The kidney is an organ with an extremely large blood flow. During deep anesthesia or under conditions such as occur with haemorrhagic shock, however, renal blood flow falls, the blood flow being directed to other essential organs so that any fall in blood pressure throughout the whole organism is obviated. The kidney itself, however, is plunged into ischaemic conditions. The object of the present work was to study both the changes with time which occur in renal cytology after the establishment of ischaemic conditions, and to define the point in time at which renal cytology undergoes the change from a reversible to an irreversible state. In an experiment using domesticated rabbits, continuous renal artery ligation was performed (0, 1, 2.5, 5 hours) and the time course investigated histologically (mainly by observation of glomerular epithelial and endothelial cytology) with both light and electron (transmission and scanning) microscopes. The following results were obtained: 1) After one hour of ischaemia, the surface of the glomerular epithelial cells showed mild swelling and some change in its smooth appearance. One part had taken on a sponge-like appearance. 2) After 2.5 hours of ischaemia, the epithelial cells had atrophied and the entire cell surface was clearly sponge-like. It was no longer possible to distinguish the small pore-like structures that had been observed on the cell surface of normal kidney. 3) After 5 hours of ischaemia, cells were markedly atrophied and the appearance of the surface had become even more sponge-like. 4) Moreover, 2.5 hours of ischaemia was the time when, biochemically, cell metabolism had completely ceased and the permeability of the cell membrane had altered. The cell was considered to have undergone irreversible change by this stage.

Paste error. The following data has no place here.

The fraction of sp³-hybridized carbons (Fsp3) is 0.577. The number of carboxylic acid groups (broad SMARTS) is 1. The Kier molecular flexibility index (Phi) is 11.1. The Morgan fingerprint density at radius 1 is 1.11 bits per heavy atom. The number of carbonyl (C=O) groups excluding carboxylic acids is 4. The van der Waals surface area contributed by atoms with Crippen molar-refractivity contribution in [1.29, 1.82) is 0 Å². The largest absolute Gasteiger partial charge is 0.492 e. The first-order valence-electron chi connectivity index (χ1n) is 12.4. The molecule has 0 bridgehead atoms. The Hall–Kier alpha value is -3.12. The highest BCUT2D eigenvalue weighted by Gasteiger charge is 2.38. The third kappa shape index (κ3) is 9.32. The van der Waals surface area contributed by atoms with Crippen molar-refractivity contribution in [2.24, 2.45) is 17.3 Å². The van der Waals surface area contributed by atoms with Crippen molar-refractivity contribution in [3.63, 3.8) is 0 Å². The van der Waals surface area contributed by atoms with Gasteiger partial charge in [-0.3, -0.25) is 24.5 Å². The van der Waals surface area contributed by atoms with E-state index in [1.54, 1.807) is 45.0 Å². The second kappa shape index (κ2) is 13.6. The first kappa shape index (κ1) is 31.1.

糸球体上皮細胞 (Glomerular epithelial cell)
糸球体内皮細胞 (Glomerular endothelial cell)